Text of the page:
Sat, Jun 30, 2018 - Page 7 News List

‘Flying brain’ designed to follow astronaut takes off

AFP, TAMPA, Florida

The Crew Interactive MObile companioN (CIMON) robot is put through its paces during a communications test at the European Astronaut Center in Cologne-Porz, Germany, on Jan. 30. In the background from left are project leaders Christian Karrasch, Till Eisenberg and Christoph Kossl.

Photo: AP/the German Aerospace Center

A floating, ball-shaped robot, specially trained to follow a German astronaut around the International Space Station, blasted off yesterday on its ground-breaking mission.

The basketball-sized device called CIMON — shortened from “Crew Interactive MObile CompanioN” — was described as a “flying brain” by Manfred Jaumann, head of microgravity payloads at Airbus.

It launched from Cape Canaveral, Florida, yesterday at 5:42am, along with about 2,700kg of gear packed aboard SpaceX’s uncrewed Dragon cargo capsule.

CIMON’s activation marks “a historical moment,” becoming the first robot of its kind to interact with people in space, said Christian Karrasch, CIMON project manager at the German Aerospace Center (DLR), during a NASA news briefing on Thursday.

A project in the works for the past two years, CIMON has been trained to recognize the voice and face of Alexander Gerst, 42, a geophysicist with the European Space Agency.

When Gerst calls CIMON, the floating robot acoustically senses where Gerst is calling from, orients itself and zooms over.

Hovering at the astronauts’ eye level, its front camera can detect if the person in front of it is indeed Gerst, or someone else.

CIMON is powered by more than a dozen propellers to help it jet around and avoid bumping into things inside the Columbus module of the space lab.

“This is designed to work in English. It understands Alexander,” said Bret Greenstein, global vice president of Watson Internet of Things Offerings at IBM. “It was helpful to train it to recognize him so that it will come to him when he speaks.”

All six crew members at the orbiting outpost can speak to CIMON, although it has been taught to work best with Gerst.

Experts say the experiment is more than just a smartphone-type device that follows astronauts around.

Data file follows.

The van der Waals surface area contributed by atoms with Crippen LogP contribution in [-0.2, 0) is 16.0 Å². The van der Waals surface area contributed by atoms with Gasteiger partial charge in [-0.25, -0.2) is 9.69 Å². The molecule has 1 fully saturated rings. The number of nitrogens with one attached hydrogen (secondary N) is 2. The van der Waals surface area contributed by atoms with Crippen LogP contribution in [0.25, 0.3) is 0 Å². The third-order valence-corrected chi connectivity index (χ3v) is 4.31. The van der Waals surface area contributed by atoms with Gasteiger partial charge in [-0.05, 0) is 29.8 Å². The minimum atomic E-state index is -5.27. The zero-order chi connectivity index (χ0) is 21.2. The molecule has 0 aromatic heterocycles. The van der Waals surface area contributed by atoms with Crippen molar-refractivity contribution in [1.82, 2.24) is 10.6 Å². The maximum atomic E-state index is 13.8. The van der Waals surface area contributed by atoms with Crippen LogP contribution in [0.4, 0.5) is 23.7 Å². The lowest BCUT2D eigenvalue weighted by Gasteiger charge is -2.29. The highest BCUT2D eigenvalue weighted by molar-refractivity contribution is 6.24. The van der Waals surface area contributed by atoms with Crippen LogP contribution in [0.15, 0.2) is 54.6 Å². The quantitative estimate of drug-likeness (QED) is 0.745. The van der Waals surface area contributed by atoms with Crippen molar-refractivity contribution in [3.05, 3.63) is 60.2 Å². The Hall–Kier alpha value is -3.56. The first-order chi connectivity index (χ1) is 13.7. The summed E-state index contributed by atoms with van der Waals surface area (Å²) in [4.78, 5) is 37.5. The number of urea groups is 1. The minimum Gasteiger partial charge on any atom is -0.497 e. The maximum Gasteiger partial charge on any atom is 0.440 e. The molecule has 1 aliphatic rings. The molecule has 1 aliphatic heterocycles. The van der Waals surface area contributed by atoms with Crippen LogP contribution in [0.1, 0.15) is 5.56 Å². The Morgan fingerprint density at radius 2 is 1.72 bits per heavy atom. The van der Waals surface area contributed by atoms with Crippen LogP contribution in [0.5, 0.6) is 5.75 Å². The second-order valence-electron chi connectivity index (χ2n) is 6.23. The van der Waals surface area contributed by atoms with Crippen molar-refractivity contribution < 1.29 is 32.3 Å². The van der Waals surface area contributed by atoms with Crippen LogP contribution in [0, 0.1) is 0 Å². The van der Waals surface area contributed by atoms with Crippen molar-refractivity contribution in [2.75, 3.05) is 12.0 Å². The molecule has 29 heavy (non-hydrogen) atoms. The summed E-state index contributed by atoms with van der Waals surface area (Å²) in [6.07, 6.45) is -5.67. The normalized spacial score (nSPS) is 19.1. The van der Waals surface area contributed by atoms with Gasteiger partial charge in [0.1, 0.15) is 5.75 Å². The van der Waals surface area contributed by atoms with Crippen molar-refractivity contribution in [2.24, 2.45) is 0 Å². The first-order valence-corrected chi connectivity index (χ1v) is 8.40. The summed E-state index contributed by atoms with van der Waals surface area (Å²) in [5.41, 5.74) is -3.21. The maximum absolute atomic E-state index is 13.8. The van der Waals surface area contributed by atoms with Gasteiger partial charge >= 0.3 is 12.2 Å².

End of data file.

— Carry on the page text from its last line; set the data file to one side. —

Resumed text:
The metal and plastic intelligent robot, built using 3D printing, works together with people as a team, and allows astronauts to communicate hands-free via voice commands.

CIMON is to work with the space station’s Watson AI — IBM’s artificial intelligence technology — designed to support space flight crews.

Partners in the project include Airbus, DLR, IBM and the Ludwig Maximilians University of Munich.

The goal for this flight is mainly to demonstrate that the technology works.

Three experiments are planned: one using crystals, one with a Rubik’s cube and, finally, a medical experiment in which CIMON is to be employed as a flying camera, DLR said.

The robot is designed to guide Gerst through various science procedures and show videos or pictures as needed.

Gerst can also ask the robot questions beyond the simple procedure at hand.

CIMON is equipped with a microphone on the back, an infrared camera on the front, two batteries, and, perhaps most importantly, an offline button.

Once toggled to offline, Gerst can be sure nothing he is saying is streamed down to the IBM server on Earth.

Once back on, voice recordings are activated again.

CIMON is not yet trained to respond to all possible emergencies and protocols on the space station, researchers said, adding that the AI robot is programmed to learn, and they hope to further hone its capabilities in the years to come.

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